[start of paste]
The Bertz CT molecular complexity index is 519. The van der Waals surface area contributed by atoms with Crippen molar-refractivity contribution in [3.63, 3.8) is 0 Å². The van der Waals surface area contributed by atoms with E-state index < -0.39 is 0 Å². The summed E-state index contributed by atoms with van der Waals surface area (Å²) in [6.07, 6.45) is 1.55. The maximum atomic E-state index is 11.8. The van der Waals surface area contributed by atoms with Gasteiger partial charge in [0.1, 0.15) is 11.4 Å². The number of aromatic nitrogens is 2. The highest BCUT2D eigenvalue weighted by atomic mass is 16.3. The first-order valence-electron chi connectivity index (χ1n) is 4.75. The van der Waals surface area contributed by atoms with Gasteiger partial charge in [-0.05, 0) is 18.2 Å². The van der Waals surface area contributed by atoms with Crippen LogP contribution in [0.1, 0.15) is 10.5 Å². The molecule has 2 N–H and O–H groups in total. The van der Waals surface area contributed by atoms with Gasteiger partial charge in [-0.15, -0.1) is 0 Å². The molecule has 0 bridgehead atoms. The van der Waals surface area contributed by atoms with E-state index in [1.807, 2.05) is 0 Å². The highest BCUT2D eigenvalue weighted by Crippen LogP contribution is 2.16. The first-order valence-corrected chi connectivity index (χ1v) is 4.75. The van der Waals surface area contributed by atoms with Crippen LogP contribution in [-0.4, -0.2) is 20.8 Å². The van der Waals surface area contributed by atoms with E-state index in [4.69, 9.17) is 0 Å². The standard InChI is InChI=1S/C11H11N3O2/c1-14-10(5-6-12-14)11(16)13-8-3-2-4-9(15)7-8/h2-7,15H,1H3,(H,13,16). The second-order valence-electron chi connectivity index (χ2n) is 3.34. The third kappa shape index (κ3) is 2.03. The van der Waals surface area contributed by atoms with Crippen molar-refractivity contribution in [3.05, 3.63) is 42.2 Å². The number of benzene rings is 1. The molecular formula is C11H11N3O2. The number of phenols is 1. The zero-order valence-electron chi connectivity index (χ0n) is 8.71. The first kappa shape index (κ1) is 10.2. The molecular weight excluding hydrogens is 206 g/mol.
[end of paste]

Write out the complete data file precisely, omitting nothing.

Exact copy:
The Bertz CT molecular complexity index is 519. The van der Waals surface area contributed by atoms with Crippen molar-refractivity contribution in [3.63, 3.8) is 0 Å². The van der Waals surface area contributed by atoms with E-state index < -0.39 is 0 Å². The summed E-state index contributed by atoms with van der Waals surface area (Å²) in [6.07, 6.45) is 1.55. The maximum atomic E-state index is 11.8. The van der Waals surface area contributed by atoms with Gasteiger partial charge in [0.1, 0.15) is 11.4 Å². The number of aromatic nitrogens is 2. The highest BCUT2D eigenvalue weighted by atomic mass is 16.3. The first-order valence-electron chi connectivity index (χ1n) is 4.75. The van der Waals surface area contributed by atoms with Gasteiger partial charge in [-0.05, 0) is 18.2 Å². The van der Waals surface area contributed by atoms with Crippen LogP contribution in [0.1, 0.15) is 10.5 Å². The molecule has 2 N–H and O–H groups in total. The van der Waals surface area contributed by atoms with Gasteiger partial charge in [-0.15, -0.1) is 0 Å². The molecule has 0 bridgehead atoms. The van der Waals surface area contributed by atoms with E-state index in [1.807, 2.05) is 0 Å². The highest BCUT2D eigenvalue weighted by Crippen LogP contribution is 2.16. The first-order valence-corrected chi connectivity index (χ1v) is 4.75. The van der Waals surface area contributed by atoms with Crippen LogP contribution in [-0.4, -0.2) is 20.8 Å². The van der Waals surface area contributed by atoms with E-state index in [4.69, 9.17) is 0 Å². The standard InChI is InChI=1S/C11H11N3O2/c1-14-10(5-6-12-14)11(16)13-8-3-2-4-9(15)7-8/h2-7,15H,1H3,(H,13,16). The second-order valence-electron chi connectivity index (χ2n) is 3.34. The third kappa shape index (κ3) is 2.03. The van der Waals surface area contributed by atoms with Crippen molar-refractivity contribution in [3.05, 3.63) is 42.2 Å². The number of benzene rings is 1. The molecular formula is C11H11N3O2. The number of phenols is 1. The zero-order valence-electron chi connectivity index (χ0n) is 8.71. The first kappa shape index (κ1) is 10.2. The molecular weight excluding hydrogens is 206 g/mol.